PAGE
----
Neil Doncaster: SPFL chief Neil Doncaster expects cross-border competition
Scotland's senior clubs will "undoubtedly" play in more cross-border competitions in the future, says SPFL chief executive Neil Doncaster.
Clubs from England, Wales, Northern Ireland and the Republic currently play in the Scottish Challenge Cup.
But BBC Scotland can reveal the SPFL have held talks about Scottish under-21 teams competing in a European league in as little as two years' time.
"I think it's the future," Doncaster said of cross-border competition.
"European League meetings continually talk about ways leagues could work better and closer with each other," Doncaster added.
"Whether it takes place from 2024 onwards or whether it's slightly longer down the line, who knows? But there is no doubt in my mind that over time there will be more cross-border competition."
In 2017, Rangers withdrew from the development league for a season to play friendly matches against other academy sides across Europe.
And it is understood that could develop into a format where the top four clubs in Scotland put forward colt teams to face opposition from western European leagues.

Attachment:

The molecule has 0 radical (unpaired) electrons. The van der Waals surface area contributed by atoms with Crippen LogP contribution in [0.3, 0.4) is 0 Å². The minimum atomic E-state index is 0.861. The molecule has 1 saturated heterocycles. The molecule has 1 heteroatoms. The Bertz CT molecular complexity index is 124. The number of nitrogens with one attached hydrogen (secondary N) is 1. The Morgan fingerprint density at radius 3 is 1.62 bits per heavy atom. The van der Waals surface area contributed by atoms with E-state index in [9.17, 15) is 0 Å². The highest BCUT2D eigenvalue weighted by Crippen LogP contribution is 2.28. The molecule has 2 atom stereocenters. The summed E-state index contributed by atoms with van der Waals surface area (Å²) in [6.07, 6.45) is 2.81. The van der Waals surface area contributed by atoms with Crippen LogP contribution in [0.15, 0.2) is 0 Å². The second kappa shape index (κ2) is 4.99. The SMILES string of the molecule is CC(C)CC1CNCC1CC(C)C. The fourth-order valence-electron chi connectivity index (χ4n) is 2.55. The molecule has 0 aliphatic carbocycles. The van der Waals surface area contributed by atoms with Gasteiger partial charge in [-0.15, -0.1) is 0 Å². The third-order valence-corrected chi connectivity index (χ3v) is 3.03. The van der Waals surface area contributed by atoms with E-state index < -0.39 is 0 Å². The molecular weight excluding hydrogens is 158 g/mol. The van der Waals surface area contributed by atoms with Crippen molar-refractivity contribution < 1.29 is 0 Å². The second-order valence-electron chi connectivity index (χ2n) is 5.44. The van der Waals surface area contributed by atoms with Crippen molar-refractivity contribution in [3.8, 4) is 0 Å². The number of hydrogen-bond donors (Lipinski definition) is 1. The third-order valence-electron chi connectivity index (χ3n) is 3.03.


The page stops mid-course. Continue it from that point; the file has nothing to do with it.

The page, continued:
Doncaster said that the SPFL are "constantly in talks" with counterparts on the continent about developing talent.
"I wouldn't be at all surprised if we see something around the reserve or under-21 leagues at some point in the future," he added.
"Let's see where it goes but I'm optimistic about being able to put something in place in the future that gives more of our teams more of an international challenge."
Doncaster acknowledges that any plans would need to "work geographically" to ensure teams were not having to travel thousands of miles.
And, when asked about the financial implications for clubs, he said: "The objective is that any format you come up with ends up washing its face and essentially bringing in enough broadcast sponsorship income to ensure there is no loss to the clubs.
"Initially there might be, but let's see what emerges. We are very early in the process and there's a long to go."